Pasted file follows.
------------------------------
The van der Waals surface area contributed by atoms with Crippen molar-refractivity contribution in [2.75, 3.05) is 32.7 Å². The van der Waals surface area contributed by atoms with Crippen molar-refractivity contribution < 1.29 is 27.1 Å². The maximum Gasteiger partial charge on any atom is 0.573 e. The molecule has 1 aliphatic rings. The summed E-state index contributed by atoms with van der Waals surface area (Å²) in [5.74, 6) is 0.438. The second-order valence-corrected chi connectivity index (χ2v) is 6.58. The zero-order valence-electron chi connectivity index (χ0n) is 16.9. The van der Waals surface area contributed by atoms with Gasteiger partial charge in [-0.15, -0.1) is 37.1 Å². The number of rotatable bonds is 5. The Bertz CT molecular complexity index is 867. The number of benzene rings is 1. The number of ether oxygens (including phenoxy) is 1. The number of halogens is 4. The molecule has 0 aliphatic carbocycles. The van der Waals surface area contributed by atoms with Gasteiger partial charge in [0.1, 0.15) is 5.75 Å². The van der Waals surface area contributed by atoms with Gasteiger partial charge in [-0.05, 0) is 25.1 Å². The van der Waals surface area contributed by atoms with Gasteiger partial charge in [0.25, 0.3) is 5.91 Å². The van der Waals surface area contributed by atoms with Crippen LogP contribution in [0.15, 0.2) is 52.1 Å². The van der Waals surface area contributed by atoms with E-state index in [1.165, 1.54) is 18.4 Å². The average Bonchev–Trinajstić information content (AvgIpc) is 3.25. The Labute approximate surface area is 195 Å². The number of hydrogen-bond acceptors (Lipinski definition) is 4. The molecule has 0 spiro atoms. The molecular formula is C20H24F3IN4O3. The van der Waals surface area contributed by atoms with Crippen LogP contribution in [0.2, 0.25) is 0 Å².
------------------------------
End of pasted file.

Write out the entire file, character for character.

The van der Waals surface area contributed by atoms with Crippen molar-refractivity contribution in [2.75, 3.05) is 32.7 Å². The van der Waals surface area contributed by atoms with Crippen molar-refractivity contribution < 1.29 is 27.1 Å². The maximum Gasteiger partial charge on any atom is 0.573 e. The molecule has 1 aliphatic rings. The summed E-state index contributed by atoms with van der Waals surface area (Å²) in [5.74, 6) is 0.438. The second-order valence-corrected chi connectivity index (χ2v) is 6.58. The zero-order valence-electron chi connectivity index (χ0n) is 16.9. The van der Waals surface area contributed by atoms with Gasteiger partial charge in [-0.15, -0.1) is 37.1 Å². The number of rotatable bonds is 5. The Bertz CT molecular complexity index is 867. The number of benzene rings is 1. The number of ether oxygens (including phenoxy) is 1. The number of halogens is 4. The molecule has 0 aliphatic carbocycles. The van der Waals surface area contributed by atoms with Gasteiger partial charge in [0.1, 0.15) is 5.75 Å². The van der Waals surface area contributed by atoms with Gasteiger partial charge in [-0.05, 0) is 25.1 Å². The van der Waals surface area contributed by atoms with Gasteiger partial charge in [0.25, 0.3) is 5.91 Å². The van der Waals surface area contributed by atoms with Crippen LogP contribution in [0.15, 0.2) is 52.1 Å². The van der Waals surface area contributed by atoms with E-state index in [1.165, 1.54) is 18.4 Å². The average Bonchev–Trinajstić information content (AvgIpc) is 3.25. The Labute approximate surface area is 195 Å². The number of hydrogen-bond acceptors (Lipinski definition) is 4. The molecule has 0 spiro atoms. The molecular formula is C20H24F3IN4O3. The van der Waals surface area contributed by atoms with Crippen LogP contribution in [0.2, 0.25) is 0 Å².